Tiger Woods walked off the seventeenth green at Dove Mountain having lost to Charles Howell III, a sixteenth seed, in the first round of the 2013 WGC-Accenture Match Play. When asked to provide his assessment of the round, Tiger responded by saying that neither player suffered a bogey during the entire round.
Tiger’s response, coupled with his win at the Farmers Insurance Open, provides a better measuring stick for this year’s expectations than his upset loss in the match play competition. Look no further than world number one Rory McIlroy’s first round exit from the same tournament for confirmation that match play, by its very nature, is not a fair and proper gauge of a golfer’s game.
Tiger’s comment regarding his lack of bogeys demonstrates that he is focused and feeling positive about the direction of his game. Tiger has a world full of critics -- approximately 7 billion -- but none bigger than himself. Critics have been quick through the years to make comparisons with Jack, Arnie, Hagen, and Snead. Tiger has continually compared his game to one lone player: Tiger.
The only aspect to Tiger’s self-critiques which varies from interview to interview is his personal outlook. While intensely private about his personal life, Tiger is willing to concede to the interviewer when his performance has fallen short of his personal expectations. You can sense the frustration careening through the airwaves and into your living room. Tiger was calm and confident following his round one exit at the WGC-Accenture Match Play.
A steady stream of prose has been written about Tiger’s successes and failures, the goal being to successfully identify the inner workings of Tiger’s mind. A nonstop search which invariably ends with futility endeavors to sufficiently comprehend the rationale behind Tiger’s decisions. This psychological labyrinth can be likened to passing visions of the Holy Grail as depicted in Alfred Lord Tennyson’s Idylls of the King. As long as speculation yields financial gain for those aspiring theorists, the search is certain to continue.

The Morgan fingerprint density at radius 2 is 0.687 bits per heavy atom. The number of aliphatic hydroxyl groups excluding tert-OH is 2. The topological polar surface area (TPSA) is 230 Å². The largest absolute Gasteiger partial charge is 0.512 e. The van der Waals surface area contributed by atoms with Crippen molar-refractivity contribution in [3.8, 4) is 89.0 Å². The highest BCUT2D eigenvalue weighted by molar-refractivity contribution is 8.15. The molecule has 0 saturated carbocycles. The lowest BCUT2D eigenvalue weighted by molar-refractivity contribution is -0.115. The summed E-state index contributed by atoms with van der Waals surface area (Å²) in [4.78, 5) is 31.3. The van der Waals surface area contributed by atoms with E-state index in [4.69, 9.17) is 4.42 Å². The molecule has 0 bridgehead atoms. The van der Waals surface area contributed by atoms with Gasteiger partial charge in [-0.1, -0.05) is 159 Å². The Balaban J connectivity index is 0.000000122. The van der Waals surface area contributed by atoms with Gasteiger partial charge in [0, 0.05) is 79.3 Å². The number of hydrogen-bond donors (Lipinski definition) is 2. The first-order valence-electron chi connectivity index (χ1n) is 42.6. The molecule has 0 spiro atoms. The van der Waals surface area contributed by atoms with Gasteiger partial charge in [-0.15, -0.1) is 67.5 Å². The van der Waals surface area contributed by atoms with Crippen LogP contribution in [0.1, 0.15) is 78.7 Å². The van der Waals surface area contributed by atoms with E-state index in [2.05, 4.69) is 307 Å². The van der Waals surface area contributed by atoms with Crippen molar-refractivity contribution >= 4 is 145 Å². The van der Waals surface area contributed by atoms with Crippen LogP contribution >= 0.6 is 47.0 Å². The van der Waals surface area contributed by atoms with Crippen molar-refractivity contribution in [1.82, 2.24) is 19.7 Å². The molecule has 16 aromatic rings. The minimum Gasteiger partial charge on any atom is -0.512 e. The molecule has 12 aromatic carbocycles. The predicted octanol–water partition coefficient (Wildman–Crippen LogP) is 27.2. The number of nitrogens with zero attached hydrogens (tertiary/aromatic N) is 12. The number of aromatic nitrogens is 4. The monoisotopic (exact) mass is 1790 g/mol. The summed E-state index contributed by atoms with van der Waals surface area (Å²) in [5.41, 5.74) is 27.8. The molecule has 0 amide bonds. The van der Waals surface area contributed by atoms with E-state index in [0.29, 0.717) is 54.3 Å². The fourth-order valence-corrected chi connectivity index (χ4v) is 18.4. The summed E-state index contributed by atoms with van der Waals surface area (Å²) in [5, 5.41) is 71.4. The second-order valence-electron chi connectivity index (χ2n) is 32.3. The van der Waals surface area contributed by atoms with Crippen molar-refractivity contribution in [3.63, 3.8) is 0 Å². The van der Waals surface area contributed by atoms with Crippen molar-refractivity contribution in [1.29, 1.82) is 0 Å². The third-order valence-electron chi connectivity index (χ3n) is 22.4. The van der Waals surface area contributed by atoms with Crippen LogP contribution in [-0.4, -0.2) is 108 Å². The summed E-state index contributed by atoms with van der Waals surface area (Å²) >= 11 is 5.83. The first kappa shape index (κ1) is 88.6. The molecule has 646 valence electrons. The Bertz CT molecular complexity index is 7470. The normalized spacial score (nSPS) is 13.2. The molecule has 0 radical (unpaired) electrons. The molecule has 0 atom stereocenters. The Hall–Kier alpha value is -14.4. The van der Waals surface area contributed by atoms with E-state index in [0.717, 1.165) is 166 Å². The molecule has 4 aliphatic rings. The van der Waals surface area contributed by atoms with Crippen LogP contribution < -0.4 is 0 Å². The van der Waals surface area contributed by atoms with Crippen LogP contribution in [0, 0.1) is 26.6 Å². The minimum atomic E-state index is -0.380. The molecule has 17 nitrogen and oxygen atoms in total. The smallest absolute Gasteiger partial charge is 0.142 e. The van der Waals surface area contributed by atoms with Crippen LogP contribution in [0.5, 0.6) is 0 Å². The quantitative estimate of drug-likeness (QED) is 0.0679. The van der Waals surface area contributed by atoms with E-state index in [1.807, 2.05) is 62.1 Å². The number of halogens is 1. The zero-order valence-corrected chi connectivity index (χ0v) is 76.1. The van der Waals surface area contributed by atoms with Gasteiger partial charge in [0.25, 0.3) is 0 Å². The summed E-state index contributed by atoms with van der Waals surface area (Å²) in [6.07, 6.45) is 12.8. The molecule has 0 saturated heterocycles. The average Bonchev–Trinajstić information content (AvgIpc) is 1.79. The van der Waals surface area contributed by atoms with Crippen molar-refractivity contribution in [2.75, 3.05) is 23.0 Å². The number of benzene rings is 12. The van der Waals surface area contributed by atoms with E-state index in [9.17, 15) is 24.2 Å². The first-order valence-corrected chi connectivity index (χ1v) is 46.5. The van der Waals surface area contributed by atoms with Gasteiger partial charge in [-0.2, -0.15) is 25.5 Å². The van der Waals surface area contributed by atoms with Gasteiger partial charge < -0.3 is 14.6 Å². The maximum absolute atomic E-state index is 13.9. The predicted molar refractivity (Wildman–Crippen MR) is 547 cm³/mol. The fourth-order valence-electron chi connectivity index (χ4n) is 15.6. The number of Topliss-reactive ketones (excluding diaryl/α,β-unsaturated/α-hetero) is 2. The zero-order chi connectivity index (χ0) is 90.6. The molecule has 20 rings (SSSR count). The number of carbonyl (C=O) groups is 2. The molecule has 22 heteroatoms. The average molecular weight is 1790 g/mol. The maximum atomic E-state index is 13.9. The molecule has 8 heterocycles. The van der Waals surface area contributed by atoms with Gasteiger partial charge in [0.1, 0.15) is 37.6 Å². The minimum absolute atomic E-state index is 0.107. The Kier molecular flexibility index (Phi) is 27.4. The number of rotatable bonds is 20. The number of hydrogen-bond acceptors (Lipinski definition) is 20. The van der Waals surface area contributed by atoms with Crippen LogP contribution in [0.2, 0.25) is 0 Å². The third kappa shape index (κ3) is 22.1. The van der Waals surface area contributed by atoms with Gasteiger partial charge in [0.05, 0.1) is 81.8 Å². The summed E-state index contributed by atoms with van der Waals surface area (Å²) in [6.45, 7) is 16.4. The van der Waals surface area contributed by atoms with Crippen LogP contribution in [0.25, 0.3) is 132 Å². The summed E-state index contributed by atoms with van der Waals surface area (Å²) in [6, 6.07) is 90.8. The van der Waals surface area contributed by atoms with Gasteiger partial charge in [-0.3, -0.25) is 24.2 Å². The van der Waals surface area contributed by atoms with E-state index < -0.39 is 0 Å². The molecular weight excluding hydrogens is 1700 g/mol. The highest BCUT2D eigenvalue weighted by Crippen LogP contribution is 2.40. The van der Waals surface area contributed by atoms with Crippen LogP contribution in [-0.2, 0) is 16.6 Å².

The evidence that Tiger is primed for a big year in 2013 is not rooted in machinations of the theorist’s imagination. It can be found in the statistics. Tiger is averaging 5.250 birdies per round in 2013 stroke play, the third best average for this category on tour. In fact, Tiger led the field with 21 birdies at Torrey Pines. Historically, Tiger has won a major in five of the six years that he has won at Torrey Pines. Tiger is currently ranked number two in the world, knocking on the door of a recently inconsistent Rory McIlroy. With three wins in 2012 and a final ranking of number two on the money list, Tiger is showing the form necessary to win his first major championship since 2008.
Stop waiting for Tiger to come back. He already has.
No, it isn’t the year 2000. Tiger is 37 years old. But if you take a closer look, you will see a Tiger who is statistically more consistent from the tee box and around the greens than in prior years during his major championship drought. You will see a Tiger who can still scramble and pull off the seemingly impossible shot. You will notice a Tiger who still has the uncanny ability to reach the par 5’s in two. And you will observe a man who has managed to successfully weather one of the biggest media storms in sports history.
In years past, I had my reservations about placing my money on Tiger Woods. Inconsistencies seemed to perpetually derail him in opportunistic moments. Do not make the mistake of letting those memories cloud your thinking this year. All facts point to one conclusion: Tiger will do some major fist pumping in 2013.